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About the object

By Moses Lafount (fl.1796-1800)

ENGLAND, circa 1800

Each candelabrum supported by a cut square plinth base. With an urn-shaped lower shaft and brass mounts. The candle branches and central shepherd’s crook of ribbed section and of typical scrolling form. The branches supporting a Van Dyke-scalloped saucer rim and thistle-shaped candle nozzles, all draped with round double pointed spangles and finial drops. With garlands of pear drops, those from the arms attached to a sunburst at the top and another in the middle of the central drop.

With pear drops suspended from the six points of both the star-shaped drip pans. The arm-plates stamped ‘LAFOUNT PATENT’ – with one marked ‘376’ and stamped ‘Y’ and ‘Z’; and the other marked ‘377’ and stamped ‘X’ and ‘W’.

By the late 18th century, English glass manufacturers had begun using sophisticated cutting techniques, exploiting the refractive qualities of lead glass. In 1780, Parliament lifted a 35-year ban on the exportation of Irish glass. The Irish glass industry was tax-free, and glass manufacturers based in Ireland began to produce items for export, whilst some English glassworkers moved to Ireland to take advantage of the financial benefits. Consequently, the English and Irish styles of cut glass were very similar, often referred to as ‘Anglo-Irish’. At the time, light fittings were luxurious consumer goods. Wax candles were an expensive commodity, thus maximising the refractive qualities of glass efforts exploited the amount of illumination they could provide.

Martin Mortimer illustrates and discusses a similar candelabrum by Lafount in ‘The English Glass Chandelier’ (Antique Collectors’ Club, Woodbridge, Suffolk, 2000) plate 66, page 122 – see image below. This girandole is in the collection of the Corning Museum of Glass and is also for two lights, with extended moulded arms. The arm-plate is also stamped ‘LAFOUNT PATENT’.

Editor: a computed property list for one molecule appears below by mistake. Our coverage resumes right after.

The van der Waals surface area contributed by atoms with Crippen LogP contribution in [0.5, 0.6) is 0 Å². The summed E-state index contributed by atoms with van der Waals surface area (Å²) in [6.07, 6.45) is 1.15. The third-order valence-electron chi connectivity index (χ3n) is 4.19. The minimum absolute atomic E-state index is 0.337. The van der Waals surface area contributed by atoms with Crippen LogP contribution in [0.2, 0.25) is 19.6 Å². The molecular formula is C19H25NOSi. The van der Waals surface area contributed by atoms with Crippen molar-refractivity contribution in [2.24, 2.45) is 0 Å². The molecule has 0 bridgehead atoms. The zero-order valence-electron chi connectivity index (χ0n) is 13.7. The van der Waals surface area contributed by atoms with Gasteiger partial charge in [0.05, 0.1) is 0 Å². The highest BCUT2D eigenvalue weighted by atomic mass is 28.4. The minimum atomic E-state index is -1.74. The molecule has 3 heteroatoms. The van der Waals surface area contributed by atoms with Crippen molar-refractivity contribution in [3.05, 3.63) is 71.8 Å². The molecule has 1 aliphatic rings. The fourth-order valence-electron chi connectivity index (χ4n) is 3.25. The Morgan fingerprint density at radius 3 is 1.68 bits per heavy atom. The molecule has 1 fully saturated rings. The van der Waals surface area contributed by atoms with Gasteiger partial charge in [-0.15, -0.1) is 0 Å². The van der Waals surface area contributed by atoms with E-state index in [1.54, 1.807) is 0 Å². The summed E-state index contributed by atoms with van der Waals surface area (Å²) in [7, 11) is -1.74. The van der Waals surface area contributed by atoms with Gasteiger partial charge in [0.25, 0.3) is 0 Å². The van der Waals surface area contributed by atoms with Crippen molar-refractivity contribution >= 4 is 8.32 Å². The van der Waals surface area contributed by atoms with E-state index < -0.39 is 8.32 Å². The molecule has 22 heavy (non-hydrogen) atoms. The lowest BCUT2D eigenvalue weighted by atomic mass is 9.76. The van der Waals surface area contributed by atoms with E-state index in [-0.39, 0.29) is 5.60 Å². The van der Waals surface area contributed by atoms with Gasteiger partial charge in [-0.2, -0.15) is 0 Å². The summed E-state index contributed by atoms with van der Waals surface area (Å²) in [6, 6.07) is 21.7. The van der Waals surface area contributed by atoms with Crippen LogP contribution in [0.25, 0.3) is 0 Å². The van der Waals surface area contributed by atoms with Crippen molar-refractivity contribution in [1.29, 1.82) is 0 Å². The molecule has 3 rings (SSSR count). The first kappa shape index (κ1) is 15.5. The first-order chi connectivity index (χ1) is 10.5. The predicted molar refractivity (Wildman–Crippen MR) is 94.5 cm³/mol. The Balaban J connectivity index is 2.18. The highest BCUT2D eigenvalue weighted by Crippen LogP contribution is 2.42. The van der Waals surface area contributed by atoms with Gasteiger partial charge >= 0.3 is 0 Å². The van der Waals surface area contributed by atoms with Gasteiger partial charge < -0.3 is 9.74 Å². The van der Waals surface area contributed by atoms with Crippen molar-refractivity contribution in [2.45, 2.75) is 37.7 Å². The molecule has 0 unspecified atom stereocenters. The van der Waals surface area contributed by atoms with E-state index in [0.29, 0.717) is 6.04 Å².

Girandole by Moses Lafount, circa 1800, The Corning Museum of Glass, Accession Number: 51.2.226

Mortimer explains that instead of conforming to the established classic theme which had been fashionable for fifteen years or so, Moses Lafount, a ‘lustre-mounter’ in London, sought ‘greater originality’ (ibid, p.120). In December 1796, Lafount came to an agreement with two brothers named Cox, glass manufactures at Christchurch in Surrey, to exploit Lafount’s invention of a new design for attaching glass candle branches to chandeliers and candelabra. ‘The essence of the design was that the arms should appear to pass vertically through the arm-plate in one continuous curve of glass’ (ibid, p.121). In Lafount’s design, the branches were attached to a small brass loop, giving the impression that the entire branch was formed from one long curve of glass.

As in the adjacent example, our pair of candelabra has moulded parts, ‘the arms being…drawn while hot through a six-lobed opening to give them a softly-formed fluting along their length’ (ibid, p.121).

Bibliography: Martin Mortimer, ‘The English Glass Chandelier’ (Antique Collectors’ Club, Woodbridge, Suffolk, 2000).


Width: 39.5cm; Height: 61cm

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